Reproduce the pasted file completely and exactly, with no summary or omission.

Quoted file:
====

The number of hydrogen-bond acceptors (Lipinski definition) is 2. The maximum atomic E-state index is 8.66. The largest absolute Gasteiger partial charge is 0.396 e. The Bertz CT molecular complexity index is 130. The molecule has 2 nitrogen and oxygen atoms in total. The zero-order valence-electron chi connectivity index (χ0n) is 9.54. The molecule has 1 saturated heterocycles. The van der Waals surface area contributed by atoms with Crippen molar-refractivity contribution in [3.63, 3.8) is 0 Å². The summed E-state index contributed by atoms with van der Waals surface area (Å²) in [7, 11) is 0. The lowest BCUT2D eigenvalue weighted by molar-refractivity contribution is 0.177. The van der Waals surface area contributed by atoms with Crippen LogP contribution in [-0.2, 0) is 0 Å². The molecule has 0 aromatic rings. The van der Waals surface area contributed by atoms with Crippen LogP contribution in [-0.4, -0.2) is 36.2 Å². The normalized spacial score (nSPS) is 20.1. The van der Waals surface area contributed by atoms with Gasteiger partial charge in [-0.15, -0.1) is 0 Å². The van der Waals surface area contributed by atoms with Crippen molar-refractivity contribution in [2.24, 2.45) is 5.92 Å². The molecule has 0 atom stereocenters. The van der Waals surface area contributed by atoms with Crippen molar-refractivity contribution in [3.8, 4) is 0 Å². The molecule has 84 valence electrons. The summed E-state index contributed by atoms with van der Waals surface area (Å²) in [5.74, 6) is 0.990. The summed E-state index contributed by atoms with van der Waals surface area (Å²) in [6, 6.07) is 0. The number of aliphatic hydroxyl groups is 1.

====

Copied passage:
The number of hydrogen-bond acceptors (Lipinski definition) is 2. The maximum atomic E-state index is 8.66. The largest absolute Gasteiger partial charge is 0.396 e. The Bertz CT molecular complexity index is 130. The molecule has 2 nitrogen and oxygen atoms in total. The zero-order valence-electron chi connectivity index (χ0n) is 9.54. The molecule has 1 saturated heterocycles. The van der Waals surface area contributed by atoms with Crippen molar-refractivity contribution in [3.63, 3.8) is 0 Å². The summed E-state index contributed by atoms with van der Waals surface area (Å²) in [7, 11) is 0. The lowest BCUT2D eigenvalue weighted by molar-refractivity contribution is 0.177. The van der Waals surface area contributed by atoms with Crippen LogP contribution in [-0.2, 0) is 0 Å². The molecule has 0 aromatic rings. The van der Waals surface area contributed by atoms with Crippen LogP contribution in [-0.4, -0.2) is 36.2 Å². The normalized spacial score (nSPS) is 20.1. The van der Waals surface area contributed by atoms with Gasteiger partial charge in [-0.15, -0.1) is 0 Å². The van der Waals surface area contributed by atoms with Crippen molar-refractivity contribution in [2.24, 2.45) is 5.92 Å². The molecule has 0 atom stereocenters. The van der Waals surface area contributed by atoms with Crippen molar-refractivity contribution in [3.8, 4) is 0 Å². The molecule has 84 valence electrons. The summed E-state index contributed by atoms with van der Waals surface area (Å²) in [5.74, 6) is 0.990. The summed E-state index contributed by atoms with van der Waals surface area (Å²) in [6, 6.07) is 0. The number of aliphatic hydroxyl groups is 1.